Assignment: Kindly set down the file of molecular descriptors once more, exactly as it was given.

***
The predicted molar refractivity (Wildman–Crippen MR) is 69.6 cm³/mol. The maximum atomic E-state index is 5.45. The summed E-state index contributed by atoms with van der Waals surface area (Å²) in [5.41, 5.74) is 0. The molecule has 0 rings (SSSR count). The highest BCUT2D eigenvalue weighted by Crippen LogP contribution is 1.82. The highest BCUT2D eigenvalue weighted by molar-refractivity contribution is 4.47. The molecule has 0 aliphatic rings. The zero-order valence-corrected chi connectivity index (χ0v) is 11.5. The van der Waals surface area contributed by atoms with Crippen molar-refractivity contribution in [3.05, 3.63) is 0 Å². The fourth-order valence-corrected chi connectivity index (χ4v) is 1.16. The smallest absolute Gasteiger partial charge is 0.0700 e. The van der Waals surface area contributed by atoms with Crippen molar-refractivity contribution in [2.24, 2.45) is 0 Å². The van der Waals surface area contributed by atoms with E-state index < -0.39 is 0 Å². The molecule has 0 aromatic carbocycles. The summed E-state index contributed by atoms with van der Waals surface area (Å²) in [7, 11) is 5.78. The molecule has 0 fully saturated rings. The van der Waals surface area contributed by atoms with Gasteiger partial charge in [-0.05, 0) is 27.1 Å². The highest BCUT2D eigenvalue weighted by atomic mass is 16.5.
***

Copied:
The predicted molar refractivity (Wildman–Crippen MR) is 69.6 cm³/mol. The maximum atomic E-state index is 5.45. The summed E-state index contributed by atoms with van der Waals surface area (Å²) in [5.41, 5.74) is 0. The molecule has 0 rings (SSSR count). The highest BCUT2D eigenvalue weighted by Crippen LogP contribution is 1.82. The highest BCUT2D eigenvalue weighted by molar-refractivity contribution is 4.47. The molecule has 0 aliphatic rings. The zero-order valence-corrected chi connectivity index (χ0v) is 11.5. The van der Waals surface area contributed by atoms with Crippen molar-refractivity contribution in [3.05, 3.63) is 0 Å². The fourth-order valence-corrected chi connectivity index (χ4v) is 1.16. The smallest absolute Gasteiger partial charge is 0.0700 e. The van der Waals surface area contributed by atoms with Crippen molar-refractivity contribution in [2.24, 2.45) is 0 Å². The van der Waals surface area contributed by atoms with E-state index < -0.39 is 0 Å². The molecule has 0 aromatic carbocycles. The summed E-state index contributed by atoms with van der Waals surface area (Å²) in [7, 11) is 5.78. The molecule has 0 fully saturated rings. The van der Waals surface area contributed by atoms with Gasteiger partial charge in [-0.05, 0) is 27.1 Å². The highest BCUT2D eigenvalue weighted by atomic mass is 16.5.